KB Biola Broadcaster - 1971-04


APRIL, 1971


A P R IL 1 9 7 1


N U M B E R 4


President. . .

Managing Editor. . .



Editor. . .

Biota Hour Host. . .



CONT ENT S Editorial C o m m e n t ............................................................4 J. Richard Chase W h a t Do You Know o f the G rea t T ru ths o f the B ib le ? .................................................. 6 Lom e Sanny Is M an Really L o s t ? ..........................................................11 Leighton Ford Panel D i s c u s s i o n s ..........................................................15 Bible S tudy Series on the Home . . 2 0 You r Ab ility to Face L i f e ............................................... 4 4 Lloyd T . Anderson

"Springtime” cover photographed on Biola campus by Pete Schwepker

Student Photographer — Kirk Potter WH EN R EQ U E S T IN G EX T RA C O P IE S O F T H E B IO LA B R O A D C A ST ER , P L E A S E A LLOW T IM E FO R D E LIV E R Y .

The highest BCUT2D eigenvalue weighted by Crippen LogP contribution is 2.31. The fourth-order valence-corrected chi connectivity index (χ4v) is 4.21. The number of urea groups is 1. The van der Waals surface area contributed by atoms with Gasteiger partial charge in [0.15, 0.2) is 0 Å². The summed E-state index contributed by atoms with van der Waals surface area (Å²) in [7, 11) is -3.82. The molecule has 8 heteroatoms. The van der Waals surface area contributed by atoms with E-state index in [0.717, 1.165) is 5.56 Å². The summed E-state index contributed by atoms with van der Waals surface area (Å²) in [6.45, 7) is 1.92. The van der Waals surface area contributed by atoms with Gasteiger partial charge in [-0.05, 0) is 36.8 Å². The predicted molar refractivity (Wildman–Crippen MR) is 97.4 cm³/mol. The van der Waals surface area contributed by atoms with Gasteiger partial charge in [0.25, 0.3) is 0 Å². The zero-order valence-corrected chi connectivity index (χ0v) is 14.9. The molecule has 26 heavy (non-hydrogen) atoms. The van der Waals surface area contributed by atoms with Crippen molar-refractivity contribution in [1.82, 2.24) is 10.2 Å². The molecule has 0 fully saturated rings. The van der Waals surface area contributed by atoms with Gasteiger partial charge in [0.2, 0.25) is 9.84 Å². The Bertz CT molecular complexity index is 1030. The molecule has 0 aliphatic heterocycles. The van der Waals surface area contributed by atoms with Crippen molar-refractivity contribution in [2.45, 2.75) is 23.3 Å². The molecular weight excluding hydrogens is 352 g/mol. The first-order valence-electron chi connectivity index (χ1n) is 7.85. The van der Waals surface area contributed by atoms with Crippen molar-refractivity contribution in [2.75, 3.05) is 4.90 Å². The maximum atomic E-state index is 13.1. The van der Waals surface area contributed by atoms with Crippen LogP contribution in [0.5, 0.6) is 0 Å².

Second Class postage paid in La Mirada, California. Printed in U.S.A. by Penn Litho­ graphies, Inc., Whittier, California. Address: Biola Broadcaster, 13800 Biola Avenue, La Mirada, California 90638. The Biola Broadcaster Easter messages heard on the " Biola Hour" during the month of April will appear in our May issue.

“ IT IS FINISHED lohn 19:30 The veil is rent; Lo! Jesus stands Before the throne of grace; And clouds of incense from His hands Fill all that glorious place. 'i His precious blood is sprinkled there, Before and on the throne; And His own wounds in Heaven declare His work on earth is done. Tis finished!’ on the Cross He said, In agonies and blood; Tis finished!' now He lives to plead Before the face of God. 'Tis finished!' here our souls can rest. His work can never fail; By Him, our Sacrifice and Priest, We enter through the veil. Within the holiest of all Cleansed by His precious blood, Before Thy throne Thy children fall And worship Thee, our God. Boldly our hearts and voice we raise, His Name, His blood, our plea; Assured our prayers and song of praise Ascend by Him to Thee.